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Summary: What girl doesn’t like to keep a diary? With Journal Buddies, we are given a tool to help us start writing about our thoughts, feelings, and actions every day. Girls are encouraged to do this together as a way to positively reinforce their beliefs in themselves. This is a guided journal for teens.
Type of Reading: family reading, anytime reading, independent reading, interactive reading, remedial reader, rleuctant reader
Recommended Age: read together: 8 to 13; read yourself: 10 to 13
Young Reader Reaction: What I really liked about the book is the emphasis on "feeling good about yourself." The book has uplifting quotes, daily focus words, and questions to think about. These kinds of positives are good at our age. At the beginning readers are instructed to pick a buddy to write with each day. I like this idea because it’s good to find great qualities in others and tell them. I love hearing nice comments about myself and then I want to be even better. The journal is for 30 days and the end also offers rewards, but not the end of the story. After working with one or more buddies for a month recording your everyday actions, you’ll want to buy another journal and keep going. This is a wonderfully simple, yet powerful book that will help every young lady know herself better. I say, girls, go buy it!
Adult Reader Reaction: This is a wonderful resource. It may be something that mothers and daughters or sisters want to do together, too. In a world where kids are bombarded by so many influences, it's nice to know there is a product that can help them sort through it at their pace and get "grounded," either by themselves or with a friend.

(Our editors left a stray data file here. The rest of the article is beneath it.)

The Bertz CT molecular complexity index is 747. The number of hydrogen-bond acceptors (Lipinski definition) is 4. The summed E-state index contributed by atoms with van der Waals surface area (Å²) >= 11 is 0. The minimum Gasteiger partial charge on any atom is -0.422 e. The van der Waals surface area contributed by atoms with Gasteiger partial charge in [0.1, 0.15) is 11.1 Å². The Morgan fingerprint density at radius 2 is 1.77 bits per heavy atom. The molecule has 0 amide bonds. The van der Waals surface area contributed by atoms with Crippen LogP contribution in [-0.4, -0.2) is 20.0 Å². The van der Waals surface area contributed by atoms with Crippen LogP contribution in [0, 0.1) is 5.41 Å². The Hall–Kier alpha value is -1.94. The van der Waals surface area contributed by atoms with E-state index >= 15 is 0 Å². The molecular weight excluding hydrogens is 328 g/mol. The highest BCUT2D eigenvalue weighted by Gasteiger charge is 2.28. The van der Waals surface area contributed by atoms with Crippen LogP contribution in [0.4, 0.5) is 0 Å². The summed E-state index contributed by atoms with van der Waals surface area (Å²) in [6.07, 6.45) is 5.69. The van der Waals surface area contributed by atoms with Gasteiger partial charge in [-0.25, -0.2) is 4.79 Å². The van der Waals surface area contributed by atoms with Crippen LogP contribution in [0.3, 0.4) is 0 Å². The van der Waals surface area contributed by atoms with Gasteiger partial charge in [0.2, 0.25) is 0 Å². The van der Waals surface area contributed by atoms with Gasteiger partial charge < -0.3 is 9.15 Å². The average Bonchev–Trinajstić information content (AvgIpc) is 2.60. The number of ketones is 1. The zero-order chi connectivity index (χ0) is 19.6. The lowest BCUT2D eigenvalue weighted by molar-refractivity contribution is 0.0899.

Pros: This is perfect reading for all teen girls. By offering guidance and prompting self-discovery with questions, readers are not overwhelmed with the idea of being a writer. This is excellent for engaging reluctant and remedial readers ... and good for their self-esteem, too.
Cons: At thirty days, the girls are hooked and ready for more.
Borrow or Buy: Buy! This isn't a book you're likely to find in the library. It is something that teens will return to even after they've filled the book.
Educational Themes: This is a guided effort to help teens better understand themselves and the world around them.
Notes: 2008 Silver Recipient: Self-Improvement, Moms Choice Awards. There is also a version for boys.
Literary Categories: Nonfiction - personal growth, writing, interactive learning
Date(s) Reviewed: March 2008
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